Last week, some Muslims felt suitably victorious after overturning a hijab ban on young girls at a primary school.

St Stephen's primary school in Newham, east London hit the headlines after governors and the headteacher looked to ban pupils from wearing the hijab.

That decision, along with curbs on children fasting during Ramadan, did not go down well with many parents. They said they had not been consulted and said the decision was infringing on their religious rights.

Arif Qawi, the chair of Governors crassly had made out that the hijab was in some way leading to the ‘Islamification’ of the country.

The school's headteacher, Neena Lall, had supported the change in a move to make pupils ‘more integrated.’ Soon after Qawi resigned and we as Muslims backed by pressure group MEND could rejoice in the fact that we had tackled institutional Islamophobia.

Here was a school which was named the best primary school in the country under the leadership of head teacher Neena Lall.

All this though was forgotten as our frenzied need to bring those who would dare to tell us as a community what to do.

But it is what happened next which I focus on now.

Our reaction stank. Sorry, but there is no other word to describe it.

From Muslim commentators, bloggers, writers and interest groups we realised we were correct and we wanted payback.

The vile and almost shocking level of abuse was directed towards Sikh Neena Lall.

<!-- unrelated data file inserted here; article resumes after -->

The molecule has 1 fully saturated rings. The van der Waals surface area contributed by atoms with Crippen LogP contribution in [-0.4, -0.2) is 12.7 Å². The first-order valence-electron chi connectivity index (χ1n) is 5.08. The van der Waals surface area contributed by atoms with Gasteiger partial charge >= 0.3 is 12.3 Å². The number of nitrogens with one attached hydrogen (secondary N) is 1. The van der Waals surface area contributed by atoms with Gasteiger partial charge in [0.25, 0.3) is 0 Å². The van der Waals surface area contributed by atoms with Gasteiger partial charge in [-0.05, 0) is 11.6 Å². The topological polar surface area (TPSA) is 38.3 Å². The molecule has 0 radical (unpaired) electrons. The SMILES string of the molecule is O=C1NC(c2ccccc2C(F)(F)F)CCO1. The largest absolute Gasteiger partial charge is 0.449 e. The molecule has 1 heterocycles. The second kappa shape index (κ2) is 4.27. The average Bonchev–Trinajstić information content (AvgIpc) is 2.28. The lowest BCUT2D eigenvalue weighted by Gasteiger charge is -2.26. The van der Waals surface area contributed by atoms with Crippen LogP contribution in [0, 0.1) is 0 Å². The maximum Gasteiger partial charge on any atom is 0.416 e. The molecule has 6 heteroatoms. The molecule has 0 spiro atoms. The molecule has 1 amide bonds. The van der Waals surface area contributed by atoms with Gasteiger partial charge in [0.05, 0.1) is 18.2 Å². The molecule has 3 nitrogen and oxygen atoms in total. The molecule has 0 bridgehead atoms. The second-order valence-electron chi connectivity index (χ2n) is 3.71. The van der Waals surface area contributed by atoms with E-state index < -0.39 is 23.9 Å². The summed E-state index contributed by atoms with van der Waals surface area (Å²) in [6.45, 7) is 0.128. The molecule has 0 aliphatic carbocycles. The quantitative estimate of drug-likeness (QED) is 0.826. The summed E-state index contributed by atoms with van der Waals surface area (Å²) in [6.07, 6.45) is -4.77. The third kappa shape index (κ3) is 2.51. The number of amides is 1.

I know full well we would be a little more concerned had she in fact been a Muslim who was targeted by those of another religion.

Should someone be compared to Hitler because ones makes an ill-formed decision of this nature? Really?

We even had Salim Mulla, a former mayor of Blackburn with Darwen and a serving councillor who branded Ms Lall ‘evil’ and ‘racist.’ Privately I know of folk applauding such comments.

And this was just one of the more publicised levels of abuse towards a woman, a head teacher and public servant.

It is clear in the present toxic social environment the decision and the school has been used by opposing sides to try to justify their own standpoints.

Discussing Islamic cultural issues in Britain of this nature becomes polarised and you are either 'with us or against us'.

On the one side you have the supposed secularists urging us to believe that British society is being eroded by us bending over backwards to accommodate Muslim practices.

Whilst on the other side we have Muslims rallying to challenge anyone or anybody who is not ‘Muslim enough’ to speak on our behalf.

We reacted with the same fire and fury with which we accuse others of when faced with issues relating to Islam.

We all speak highly of the ideals of our religion…pity then that we find it so difficult to put these ideals into practice when we need to most.